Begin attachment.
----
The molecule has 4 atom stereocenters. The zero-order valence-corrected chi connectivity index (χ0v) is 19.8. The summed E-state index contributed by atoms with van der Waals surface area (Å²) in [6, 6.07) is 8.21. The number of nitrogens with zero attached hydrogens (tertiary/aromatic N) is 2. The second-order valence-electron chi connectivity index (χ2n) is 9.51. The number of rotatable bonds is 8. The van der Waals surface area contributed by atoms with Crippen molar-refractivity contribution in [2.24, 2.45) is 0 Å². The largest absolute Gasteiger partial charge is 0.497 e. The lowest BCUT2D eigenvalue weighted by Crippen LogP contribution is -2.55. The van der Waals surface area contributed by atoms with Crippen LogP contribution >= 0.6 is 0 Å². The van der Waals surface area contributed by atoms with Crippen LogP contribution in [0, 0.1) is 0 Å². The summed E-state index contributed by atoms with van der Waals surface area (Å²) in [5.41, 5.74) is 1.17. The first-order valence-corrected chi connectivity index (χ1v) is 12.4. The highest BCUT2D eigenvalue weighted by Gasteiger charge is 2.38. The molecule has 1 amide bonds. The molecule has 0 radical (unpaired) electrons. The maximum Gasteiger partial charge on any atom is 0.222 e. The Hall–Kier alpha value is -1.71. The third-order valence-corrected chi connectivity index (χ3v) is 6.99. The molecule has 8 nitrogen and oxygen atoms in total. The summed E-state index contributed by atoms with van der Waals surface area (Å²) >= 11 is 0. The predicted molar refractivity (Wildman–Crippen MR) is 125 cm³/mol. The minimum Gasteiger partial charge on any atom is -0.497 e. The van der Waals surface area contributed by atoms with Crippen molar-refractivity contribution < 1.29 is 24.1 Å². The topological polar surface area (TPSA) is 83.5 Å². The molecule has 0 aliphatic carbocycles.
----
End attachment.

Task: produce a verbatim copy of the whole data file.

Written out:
The molecule has 4 atom stereocenters. The zero-order valence-corrected chi connectivity index (χ0v) is 19.8. The summed E-state index contributed by atoms with van der Waals surface area (Å²) in [6, 6.07) is 8.21. The number of nitrogens with zero attached hydrogens (tertiary/aromatic N) is 2. The second-order valence-electron chi connectivity index (χ2n) is 9.51. The number of rotatable bonds is 8. The van der Waals surface area contributed by atoms with Crippen molar-refractivity contribution in [2.24, 2.45) is 0 Å². The largest absolute Gasteiger partial charge is 0.497 e. The lowest BCUT2D eigenvalue weighted by Crippen LogP contribution is -2.55. The van der Waals surface area contributed by atoms with Crippen LogP contribution >= 0.6 is 0 Å². The van der Waals surface area contributed by atoms with Crippen LogP contribution in [0, 0.1) is 0 Å². The summed E-state index contributed by atoms with van der Waals surface area (Å²) in [5.41, 5.74) is 1.17. The first-order valence-corrected chi connectivity index (χ1v) is 12.4. The highest BCUT2D eigenvalue weighted by Gasteiger charge is 2.38. The molecule has 1 amide bonds. The molecule has 0 radical (unpaired) electrons. The maximum Gasteiger partial charge on any atom is 0.222 e. The Hall–Kier alpha value is -1.71. The third-order valence-corrected chi connectivity index (χ3v) is 6.99. The molecule has 8 nitrogen and oxygen atoms in total. The summed E-state index contributed by atoms with van der Waals surface area (Å²) >= 11 is 0. The predicted molar refractivity (Wildman–Crippen MR) is 125 cm³/mol. The minimum Gasteiger partial charge on any atom is -0.497 e. The van der Waals surface area contributed by atoms with Crippen molar-refractivity contribution < 1.29 is 24.1 Å². The topological polar surface area (TPSA) is 83.5 Å². The molecule has 0 aliphatic carbocycles.